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After separation, couples usually wish to become financially independent of each other even though their divorce has not been finalised.


What is property?

The term ‘property’ has been interpreted widely by the family law courts. It includes the following:

  • Real estate – owner-occupied and investment
  • Motor vehicles
  • Funds held in bank accounts
  • Furniture, household contents and personal effects
  • Shares held in a company
  • Trust assets
  • Superannuation
  • Redundancy payments
  • Long service leave entitlements
  • Interest of a partner in a partnership

The above list is not conclusive. You should seek legal advice on whether your property should or should not be added to the matrimonial pool for distribution between you and your spouse.

What is a financial resource?

In determining property and spousal maintenance matters, you and your spouse must consider your financial resources. The term ‘financial resource’ has also been interpreted widely by the family law courts. The term means something not covered by the terms ‘income’ or ‘property’. It includes funds or assets over which you or your spouse has influence or control or (in certain circumstances) prospective entitlements or benefits which were received in the past and which might be expected to continue. Examples include income of your de facto partner and distributions from a trust. You should seek legal advice on whether your financial resources should or should not be added to the matrimonial pool.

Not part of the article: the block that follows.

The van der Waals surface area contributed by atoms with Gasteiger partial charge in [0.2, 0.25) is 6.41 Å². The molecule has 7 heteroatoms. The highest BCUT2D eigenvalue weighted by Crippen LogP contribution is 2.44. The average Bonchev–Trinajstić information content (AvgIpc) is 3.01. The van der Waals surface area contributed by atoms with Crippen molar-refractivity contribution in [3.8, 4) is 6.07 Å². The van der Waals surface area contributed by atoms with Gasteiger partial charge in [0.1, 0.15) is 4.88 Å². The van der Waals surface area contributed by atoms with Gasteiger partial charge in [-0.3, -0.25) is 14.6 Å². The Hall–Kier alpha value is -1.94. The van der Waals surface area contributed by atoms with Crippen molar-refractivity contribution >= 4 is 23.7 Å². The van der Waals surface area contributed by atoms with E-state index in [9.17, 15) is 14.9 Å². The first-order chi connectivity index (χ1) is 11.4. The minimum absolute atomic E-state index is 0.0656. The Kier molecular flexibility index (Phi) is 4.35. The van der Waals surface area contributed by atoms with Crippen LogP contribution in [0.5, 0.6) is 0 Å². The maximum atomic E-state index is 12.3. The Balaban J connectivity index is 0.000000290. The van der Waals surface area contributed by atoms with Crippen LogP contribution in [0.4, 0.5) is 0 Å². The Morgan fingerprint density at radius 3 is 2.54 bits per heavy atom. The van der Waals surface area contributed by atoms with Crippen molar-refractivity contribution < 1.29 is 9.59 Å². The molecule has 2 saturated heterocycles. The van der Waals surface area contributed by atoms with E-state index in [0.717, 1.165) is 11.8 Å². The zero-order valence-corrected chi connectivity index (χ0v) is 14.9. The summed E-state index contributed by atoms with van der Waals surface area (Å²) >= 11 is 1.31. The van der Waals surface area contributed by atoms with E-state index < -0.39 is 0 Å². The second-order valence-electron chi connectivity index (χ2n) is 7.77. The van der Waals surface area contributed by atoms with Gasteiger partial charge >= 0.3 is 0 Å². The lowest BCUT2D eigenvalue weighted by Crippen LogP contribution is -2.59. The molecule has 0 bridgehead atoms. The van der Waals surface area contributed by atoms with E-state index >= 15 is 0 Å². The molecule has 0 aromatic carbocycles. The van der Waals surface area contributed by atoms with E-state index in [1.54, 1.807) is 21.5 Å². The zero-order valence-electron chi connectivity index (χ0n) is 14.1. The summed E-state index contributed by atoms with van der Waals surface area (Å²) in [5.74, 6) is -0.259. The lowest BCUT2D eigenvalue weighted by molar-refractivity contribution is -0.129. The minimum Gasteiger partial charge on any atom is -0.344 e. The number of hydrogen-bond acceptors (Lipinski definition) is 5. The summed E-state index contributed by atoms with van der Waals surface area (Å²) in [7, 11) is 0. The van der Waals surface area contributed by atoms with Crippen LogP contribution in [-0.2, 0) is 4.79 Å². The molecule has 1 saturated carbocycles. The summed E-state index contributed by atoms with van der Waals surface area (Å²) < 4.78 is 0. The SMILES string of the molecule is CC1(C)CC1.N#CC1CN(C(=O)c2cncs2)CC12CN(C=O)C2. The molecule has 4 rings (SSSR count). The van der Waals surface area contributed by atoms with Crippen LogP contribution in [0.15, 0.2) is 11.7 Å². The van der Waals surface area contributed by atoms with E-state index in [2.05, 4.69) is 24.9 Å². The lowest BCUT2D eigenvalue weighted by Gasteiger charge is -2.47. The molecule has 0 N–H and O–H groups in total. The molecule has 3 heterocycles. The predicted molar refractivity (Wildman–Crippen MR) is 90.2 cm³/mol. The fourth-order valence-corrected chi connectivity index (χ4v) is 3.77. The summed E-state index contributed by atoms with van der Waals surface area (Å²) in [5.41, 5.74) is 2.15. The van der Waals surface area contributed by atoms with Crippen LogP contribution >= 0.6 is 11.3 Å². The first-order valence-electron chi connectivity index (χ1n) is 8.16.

Distribution of matrimonial property

The Family Law Courts can make orders altering and adjusting the interests of you and your spouse to your property. This exercise involves four steps. Those steps may be broadly described as follows:

  1. Ascertaining the net matrimonial pool - Identification and valuation of all assets, liabilities and financial resources whether they are acquired before, during the marriage or after the separation
  2. Contributions - Direct and indirect, financial and non-financial contributions made by you and your spouse
  3. Future needs - Whether you or your spouse have any future needs, for example, age, health, income earning capacity, the property of you and your spouse, whether you or your spouse have the care and support of children, the financial circumstances of any new relationship of you or your spouse
  4. Practical effect - Whether the result reached between you and your spouse is just and equitable in all circumstances

Which court?

If you and your spouse cannot agree on how your property should be divided, both the Family Court of Australia and the Federal Magistrates Court of Australia have power to make orders altering and adjusting the interests of you and your spouse. You or your spouse can apply to either court at any time if you are an Australian citizen, ordinarily resident in Australia or present in Australia on the date on which the application is filed. Property and/or spousal maintenance applications must be made within 12 months of a divorce becoming final. Examples of orders the court can make are: